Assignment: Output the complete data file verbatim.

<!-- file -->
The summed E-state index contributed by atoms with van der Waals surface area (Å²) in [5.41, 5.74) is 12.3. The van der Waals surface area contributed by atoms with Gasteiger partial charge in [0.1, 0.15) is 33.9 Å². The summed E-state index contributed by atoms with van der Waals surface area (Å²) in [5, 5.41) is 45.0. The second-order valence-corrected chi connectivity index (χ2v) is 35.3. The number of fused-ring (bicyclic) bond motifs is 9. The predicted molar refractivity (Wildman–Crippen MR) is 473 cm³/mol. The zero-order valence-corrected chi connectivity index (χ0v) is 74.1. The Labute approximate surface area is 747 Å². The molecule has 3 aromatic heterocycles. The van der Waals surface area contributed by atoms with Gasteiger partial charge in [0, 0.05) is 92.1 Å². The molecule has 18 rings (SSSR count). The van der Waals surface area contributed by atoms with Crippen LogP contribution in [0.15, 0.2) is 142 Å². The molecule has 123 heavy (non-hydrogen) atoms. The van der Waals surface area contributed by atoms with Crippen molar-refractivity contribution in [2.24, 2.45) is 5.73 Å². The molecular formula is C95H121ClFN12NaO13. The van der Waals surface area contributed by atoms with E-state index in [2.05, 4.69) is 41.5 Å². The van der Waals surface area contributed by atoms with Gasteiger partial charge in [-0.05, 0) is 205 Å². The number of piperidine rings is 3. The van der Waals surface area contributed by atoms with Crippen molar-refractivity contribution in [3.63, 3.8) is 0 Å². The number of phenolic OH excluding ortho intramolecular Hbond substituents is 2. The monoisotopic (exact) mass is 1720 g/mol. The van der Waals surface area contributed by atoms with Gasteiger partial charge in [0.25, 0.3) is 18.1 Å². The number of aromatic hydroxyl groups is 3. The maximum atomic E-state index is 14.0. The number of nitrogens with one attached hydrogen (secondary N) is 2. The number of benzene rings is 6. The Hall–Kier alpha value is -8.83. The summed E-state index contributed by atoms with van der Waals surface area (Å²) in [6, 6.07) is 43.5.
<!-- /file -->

The summed E-state index contributed by atoms with van der Waals surface area (Å²) in [5.41, 5.74) is 12.3. The van der Waals surface area contributed by atoms with Gasteiger partial charge in [0.1, 0.15) is 33.9 Å². The summed E-state index contributed by atoms with van der Waals surface area (Å²) in [5, 5.41) is 45.0. The second-order valence-corrected chi connectivity index (χ2v) is 35.3. The number of fused-ring (bicyclic) bond motifs is 9. The predicted molar refractivity (Wildman–Crippen MR) is 473 cm³/mol. The zero-order valence-corrected chi connectivity index (χ0v) is 74.1. The Labute approximate surface area is 747 Å². The molecule has 3 aromatic heterocycles. The van der Waals surface area contributed by atoms with Gasteiger partial charge in [0, 0.05) is 92.1 Å². The molecule has 18 rings (SSSR count). The van der Waals surface area contributed by atoms with Crippen LogP contribution in [0.15, 0.2) is 142 Å². The molecule has 123 heavy (non-hydrogen) atoms. The van der Waals surface area contributed by atoms with Crippen molar-refractivity contribution in [2.24, 2.45) is 5.73 Å². The molecular formula is C95H121ClFN12NaO13. The van der Waals surface area contributed by atoms with E-state index in [2.05, 4.69) is 41.5 Å². The van der Waals surface area contributed by atoms with Gasteiger partial charge in [-0.05, 0) is 205 Å². The number of piperidine rings is 3. The van der Waals surface area contributed by atoms with Crippen molar-refractivity contribution in [3.63, 3.8) is 0 Å². The number of phenolic OH excluding ortho intramolecular Hbond substituents is 2. The monoisotopic (exact) mass is 1720 g/mol. The van der Waals surface area contributed by atoms with Gasteiger partial charge in [0.25, 0.3) is 18.1 Å². The number of aromatic hydroxyl groups is 3. The maximum atomic E-state index is 14.0. The number of nitrogens with one attached hydrogen (secondary N) is 2. The number of benzene rings is 6. The Hall–Kier alpha value is -8.83. The summed E-state index contributed by atoms with van der Waals surface area (Å²) in [6, 6.07) is 43.5.